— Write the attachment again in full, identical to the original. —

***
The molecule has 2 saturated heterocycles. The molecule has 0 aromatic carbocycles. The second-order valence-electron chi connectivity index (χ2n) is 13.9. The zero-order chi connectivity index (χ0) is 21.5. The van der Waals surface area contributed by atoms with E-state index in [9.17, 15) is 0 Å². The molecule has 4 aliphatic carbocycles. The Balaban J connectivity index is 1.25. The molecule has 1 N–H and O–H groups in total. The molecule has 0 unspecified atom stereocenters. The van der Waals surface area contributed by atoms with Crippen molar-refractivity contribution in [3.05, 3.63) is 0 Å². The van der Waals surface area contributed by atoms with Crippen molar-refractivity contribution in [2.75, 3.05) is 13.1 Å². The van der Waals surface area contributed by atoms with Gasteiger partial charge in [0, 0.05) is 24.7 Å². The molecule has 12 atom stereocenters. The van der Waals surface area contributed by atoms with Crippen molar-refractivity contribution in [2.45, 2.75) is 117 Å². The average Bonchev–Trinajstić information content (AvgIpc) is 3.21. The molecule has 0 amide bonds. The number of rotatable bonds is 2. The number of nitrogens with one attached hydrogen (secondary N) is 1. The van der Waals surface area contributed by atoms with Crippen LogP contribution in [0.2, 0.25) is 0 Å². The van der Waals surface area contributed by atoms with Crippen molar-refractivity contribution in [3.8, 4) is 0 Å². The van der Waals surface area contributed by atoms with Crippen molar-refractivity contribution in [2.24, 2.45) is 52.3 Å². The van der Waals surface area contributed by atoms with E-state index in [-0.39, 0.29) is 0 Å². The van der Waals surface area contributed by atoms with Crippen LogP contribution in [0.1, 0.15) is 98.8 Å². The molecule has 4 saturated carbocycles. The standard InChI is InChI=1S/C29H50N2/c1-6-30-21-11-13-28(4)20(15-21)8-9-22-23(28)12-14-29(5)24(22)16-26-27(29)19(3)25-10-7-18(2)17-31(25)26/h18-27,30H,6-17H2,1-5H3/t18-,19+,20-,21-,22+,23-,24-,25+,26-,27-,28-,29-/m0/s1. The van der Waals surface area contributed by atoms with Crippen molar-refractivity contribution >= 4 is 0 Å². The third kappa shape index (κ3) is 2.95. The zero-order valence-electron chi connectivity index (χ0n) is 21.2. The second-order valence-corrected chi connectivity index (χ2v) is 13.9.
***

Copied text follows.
The molecule has 2 saturated heterocycles. The molecule has 0 aromatic carbocycles. The second-order valence-electron chi connectivity index (χ2n) is 13.9. The zero-order chi connectivity index (χ0) is 21.5. The van der Waals surface area contributed by atoms with E-state index in [9.17, 15) is 0 Å². The molecule has 4 aliphatic carbocycles. The Balaban J connectivity index is 1.25. The molecule has 1 N–H and O–H groups in total. The molecule has 0 unspecified atom stereocenters. The van der Waals surface area contributed by atoms with Crippen molar-refractivity contribution in [3.05, 3.63) is 0 Å². The van der Waals surface area contributed by atoms with Crippen molar-refractivity contribution in [2.75, 3.05) is 13.1 Å². The van der Waals surface area contributed by atoms with Gasteiger partial charge in [0, 0.05) is 24.7 Å². The molecule has 12 atom stereocenters. The van der Waals surface area contributed by atoms with Crippen molar-refractivity contribution in [2.45, 2.75) is 117 Å². The average Bonchev–Trinajstić information content (AvgIpc) is 3.21. The molecule has 0 amide bonds. The number of rotatable bonds is 2. The number of nitrogens with one attached hydrogen (secondary N) is 1. The van der Waals surface area contributed by atoms with Crippen LogP contribution in [0.2, 0.25) is 0 Å². The van der Waals surface area contributed by atoms with Crippen molar-refractivity contribution in [3.8, 4) is 0 Å². The van der Waals surface area contributed by atoms with Crippen molar-refractivity contribution in [2.24, 2.45) is 52.3 Å². The van der Waals surface area contributed by atoms with E-state index in [-0.39, 0.29) is 0 Å². The van der Waals surface area contributed by atoms with Crippen LogP contribution in [0.1, 0.15) is 98.8 Å². The molecule has 4 saturated carbocycles. The standard InChI is InChI=1S/C29H50N2/c1-6-30-21-11-13-28(4)20(15-21)8-9-22-23(28)12-14-29(5)24(22)16-26-27(29)19(3)25-10-7-18(2)17-31(25)26/h18-27,30H,6-17H2,1-5H3/t18-,19+,20-,21-,22+,23-,24-,25+,26-,27-,28-,29-/m0/s1. The van der Waals surface area contributed by atoms with Crippen molar-refractivity contribution >= 4 is 0 Å². The third kappa shape index (κ3) is 2.95. The zero-order valence-electron chi connectivity index (χ0n) is 21.2. The second-order valence-corrected chi connectivity index (χ2v) is 13.9.